Internship at Web Design and Startup in DC

Week 8 Blog: SCRUM and Agile Development

My main project has been to work on SEOQ.com. One of the problems I encountered was that it was hard to make progress on the project because we didn’t really know what was going on. Person A heard this from Person B but Person C says something different. There was really no concrete structure for getting the project launched.

With only 13 days left of my internship, we decided to implement scrum, a type of agile development, to make sure we could get the product launched. Using very 2 short sprints (one week long) we aim to get SEOQ up and running. I had never heard of scrum so here is my most basic summary from a newbie’s perspective.

Basic Organization: Product Owner, Scrum Master, Developers, Stakeholders

  • Product owner: owns the product and has the overall vision for the product, represents the clients and their wishes, only he/she has the authority to prioritize and change the project backlog
  • Scrum master: similar to a project manager, keeps developers on track, breaks down tasks, eliminates any barriers to developers doing their job
  • Developers: the ones who actually create the product, usually a small team of 3-7 to keep everyone coordinated and nimble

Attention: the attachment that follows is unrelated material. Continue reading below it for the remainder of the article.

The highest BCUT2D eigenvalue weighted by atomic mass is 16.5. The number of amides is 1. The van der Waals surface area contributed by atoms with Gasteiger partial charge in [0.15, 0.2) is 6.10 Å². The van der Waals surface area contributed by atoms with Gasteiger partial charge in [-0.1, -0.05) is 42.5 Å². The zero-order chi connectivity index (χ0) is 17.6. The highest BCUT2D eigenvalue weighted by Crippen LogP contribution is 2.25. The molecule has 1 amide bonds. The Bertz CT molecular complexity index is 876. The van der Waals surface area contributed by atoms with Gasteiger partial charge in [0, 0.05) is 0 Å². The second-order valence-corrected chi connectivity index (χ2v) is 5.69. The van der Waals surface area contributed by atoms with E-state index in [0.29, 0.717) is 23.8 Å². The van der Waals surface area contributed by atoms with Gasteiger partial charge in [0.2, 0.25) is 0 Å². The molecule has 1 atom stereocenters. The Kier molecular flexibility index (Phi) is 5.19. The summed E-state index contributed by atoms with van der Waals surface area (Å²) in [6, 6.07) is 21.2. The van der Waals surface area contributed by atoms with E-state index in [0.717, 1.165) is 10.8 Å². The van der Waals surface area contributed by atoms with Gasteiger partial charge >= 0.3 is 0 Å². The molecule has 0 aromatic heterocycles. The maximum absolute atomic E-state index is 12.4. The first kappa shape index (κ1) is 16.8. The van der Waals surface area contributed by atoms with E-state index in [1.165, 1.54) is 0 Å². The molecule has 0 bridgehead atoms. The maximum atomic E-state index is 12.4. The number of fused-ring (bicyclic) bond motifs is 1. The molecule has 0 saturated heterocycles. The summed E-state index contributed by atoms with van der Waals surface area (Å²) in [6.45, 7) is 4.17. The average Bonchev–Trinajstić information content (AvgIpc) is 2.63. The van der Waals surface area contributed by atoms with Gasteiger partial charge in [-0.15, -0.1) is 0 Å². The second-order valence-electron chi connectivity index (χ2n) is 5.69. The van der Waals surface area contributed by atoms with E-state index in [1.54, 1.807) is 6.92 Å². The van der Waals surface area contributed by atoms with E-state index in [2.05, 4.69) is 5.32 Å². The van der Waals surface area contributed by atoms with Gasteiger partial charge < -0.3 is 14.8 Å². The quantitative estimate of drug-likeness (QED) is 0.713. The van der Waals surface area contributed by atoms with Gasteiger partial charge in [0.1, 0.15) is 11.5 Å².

• Stakeholders: people who have an invested interest in the project but aren’t actually directly involved

Basic Process: Project Backlog, Sprints, Daily Sprint Meeting, Sprint Retrospective, Burn chart

  • Project Backlog: user stories (As a < type user> I want to <do something> so that <value is created>) that serve as a wishlist for what the product will eventually accomplish.
  • Sprints: 3days to a month, a period where developers work on the tasks and each task is completed to final status (what will be used in the final product)
  • daily sprint meeting: 15 minutes each day to look over what each team member has accomplished and what is left to do, usually coordinated by scrum master
  • sprint retrospective: after each sprint, a evaluation of the sprint as a whole, what was done well and what could be done better for the next sprint
  • Burn chart: quantitative way to track progress, each day the amount of work left is plotted. This can be used to create a linear regression and you can estimate at what day the work will become done

The iterative approach behind scrum is useful because then decision are made based off of past events. You aren’t make random projections but rather have a data set to set realistic goals.